Method 1000 begins when a server hosting a cloud storage system creates a spreadsheet, the spreadsheet including one or more chunks, illustrated at 1002. One or more servers such as server 200 in FIG. 2 may host the cloud storage system. This may be in response to a user saving a spreadsheet on the cloud storage system. Each chunk represents a range of cells in the spreadsheet, such as chunks 302 and 304 in spreadsheet 300 shown in FIG. 3. For example, a chunk may represent a number of rows in the spreadsheet, or a number of columns in a spreadsheet. The spreadsheet file may be a workbook that includes a number of separate sheets and chunks are created for each sheet in the workbook. The spreadsheet may initially have only one chunk if the spreadsheet is empty. The server designates one chunk to store metadata information about the entire spreadsheet, such as total number of rows and columns, name of the spreadsheet, chunk IDs, and any other commonly used metadata fields. The server maintains a set of chunks for the spreadsheet. Each user with write access to the spreadsheet may load chunks from the cloud storage system, where they are locally stored. Each client computer can then dynamically change its locally-stored set of chunks independent from the cloud storage system and other users. Thus changes to the size and boundaries of one user's chunks do not affect the size or boundaries other users' chunks. For example, different users may be on client computers with different memory and connection capabilities and the client computer may optimize the chunk size for each client computer. The chunks are stored on the server in lieu of the full spreadsheet.

After a plurality of chunks for a spreadsheet are created, the server stores a mutation log associated with the spreadsheet, illustrated at 1004. The mutation log records all mutations, or edits, made by users with write access to the spreadsheet. Mutation log 400 shown in FIG. 4 is an example of a mutation log stored on the server. The server receives a first plurality of mutations from one or more users using client computers to work on the spreadsheet, illustrated at 1006. Mutations may include commands to set cell values, commands to insert or delete rows or columns, cut, copy and paste commands, filtering row or column values, linking to external data, performing a calculation, and any other standard spreadsheet operations. The server may dynamically modify the range of cells of a chunk based on one or more of the mutations. For example, the server may adjust chunk row boundaries if it receives insert or delete row commands. The mutation log records all mutations in the order in which they are received. In case of conflicting mutations or mutations that occur at the same time, the server may engage various conflict resolution mechanisms to determine the proper order of mutations. The server also sends each received mutation to other collaborators who are also working on the spreadsheet. The mutations stored in the mutation log do not have any chunk information associated with them—they are independent of the chunks. This allows the mutations to be stored on a single mutation log applicable to all chunks. The mutations are not automatically applied to the chunks when they are received, but rather are stored in the mutation log. Each chunk may also have an associated dependency graph, which records the relationships cells within the chunk have with other cells. The first plurality of mutations is applied to the dependency graph of each chunk so that the dependency relationships are up-to-date. Examples of dependency graphs in include graphs 602 and 604 shown in FIG. 6 and graphs 802 and 804 shown in FIG. 8.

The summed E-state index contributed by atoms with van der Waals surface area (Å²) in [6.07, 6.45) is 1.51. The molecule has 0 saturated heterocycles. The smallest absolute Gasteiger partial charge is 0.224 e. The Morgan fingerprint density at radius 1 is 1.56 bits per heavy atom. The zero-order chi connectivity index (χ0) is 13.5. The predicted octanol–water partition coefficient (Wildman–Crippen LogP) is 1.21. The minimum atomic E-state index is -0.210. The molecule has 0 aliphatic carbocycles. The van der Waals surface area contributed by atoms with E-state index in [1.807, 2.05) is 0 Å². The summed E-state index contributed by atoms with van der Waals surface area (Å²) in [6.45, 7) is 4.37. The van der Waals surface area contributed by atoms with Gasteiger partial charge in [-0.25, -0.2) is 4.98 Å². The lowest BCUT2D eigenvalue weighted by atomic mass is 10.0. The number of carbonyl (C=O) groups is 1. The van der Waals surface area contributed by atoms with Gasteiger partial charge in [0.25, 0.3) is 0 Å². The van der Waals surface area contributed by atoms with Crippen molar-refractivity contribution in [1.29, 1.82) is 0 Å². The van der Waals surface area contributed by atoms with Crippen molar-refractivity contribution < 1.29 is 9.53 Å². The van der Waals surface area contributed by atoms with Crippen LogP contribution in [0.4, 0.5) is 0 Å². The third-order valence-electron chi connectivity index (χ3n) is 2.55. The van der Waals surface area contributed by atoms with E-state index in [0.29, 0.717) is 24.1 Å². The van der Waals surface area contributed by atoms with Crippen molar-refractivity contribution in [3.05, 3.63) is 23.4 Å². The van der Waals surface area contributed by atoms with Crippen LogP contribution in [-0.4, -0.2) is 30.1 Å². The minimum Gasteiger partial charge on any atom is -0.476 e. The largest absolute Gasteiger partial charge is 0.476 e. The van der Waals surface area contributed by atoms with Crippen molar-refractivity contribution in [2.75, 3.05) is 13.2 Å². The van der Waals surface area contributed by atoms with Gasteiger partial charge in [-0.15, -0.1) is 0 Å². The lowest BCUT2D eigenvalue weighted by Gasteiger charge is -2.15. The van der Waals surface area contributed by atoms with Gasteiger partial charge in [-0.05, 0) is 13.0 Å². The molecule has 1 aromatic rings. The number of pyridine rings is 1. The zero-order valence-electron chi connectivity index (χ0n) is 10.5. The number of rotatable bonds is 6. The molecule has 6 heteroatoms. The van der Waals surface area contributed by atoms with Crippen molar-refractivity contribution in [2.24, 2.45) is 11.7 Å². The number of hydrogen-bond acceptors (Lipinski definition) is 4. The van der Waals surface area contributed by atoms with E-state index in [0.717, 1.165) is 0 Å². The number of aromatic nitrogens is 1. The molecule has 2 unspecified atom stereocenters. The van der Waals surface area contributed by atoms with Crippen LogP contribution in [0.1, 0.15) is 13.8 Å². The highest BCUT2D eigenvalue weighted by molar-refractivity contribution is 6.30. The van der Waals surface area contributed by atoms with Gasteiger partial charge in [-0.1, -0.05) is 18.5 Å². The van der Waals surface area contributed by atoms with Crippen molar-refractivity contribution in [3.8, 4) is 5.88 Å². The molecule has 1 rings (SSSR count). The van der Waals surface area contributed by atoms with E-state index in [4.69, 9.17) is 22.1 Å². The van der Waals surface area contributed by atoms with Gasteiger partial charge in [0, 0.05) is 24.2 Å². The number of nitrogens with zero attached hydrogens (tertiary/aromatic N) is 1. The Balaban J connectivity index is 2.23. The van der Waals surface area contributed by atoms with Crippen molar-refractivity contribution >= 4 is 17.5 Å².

After the first plurality of mutations are received by the server and stored in the mutation log, the server stores a snapshot of a first chunk, illustrated at 1008. A snapshot captures the state of the first chunk after the first plurality of mutations are applied to the first chunk. For example, chunks 502 and 504 in FIG. 5 may be snapshots of chunks 302 and 304 respectively taken after the server receives mutations A-E listed in mutation log 400. The server takes a copy of the first chunk and applies the first plurality of mutations to obtain the snapshot. The snapshot is stored on the server and associated with the first chunk. The snapshot allows the server to decrease the amount of time necessary to generate an up-to-date version of the first chunk when a client computer requests a copy of the hunk. After the snapshot has been stored, the server receives an additional second plurality of mutations from the one or more client computers, illustrated at 1010. The second plurality of mutations are also stored in the mutation log. For example, mutations F-J listed in mutation log 400 shown in FIG. 4 may be received after the server takes a snapshot incorporating mutations A-E. The second plurality of mutations are applied to the dependency graph of each chunk so that the dependency relationships are up-to-date.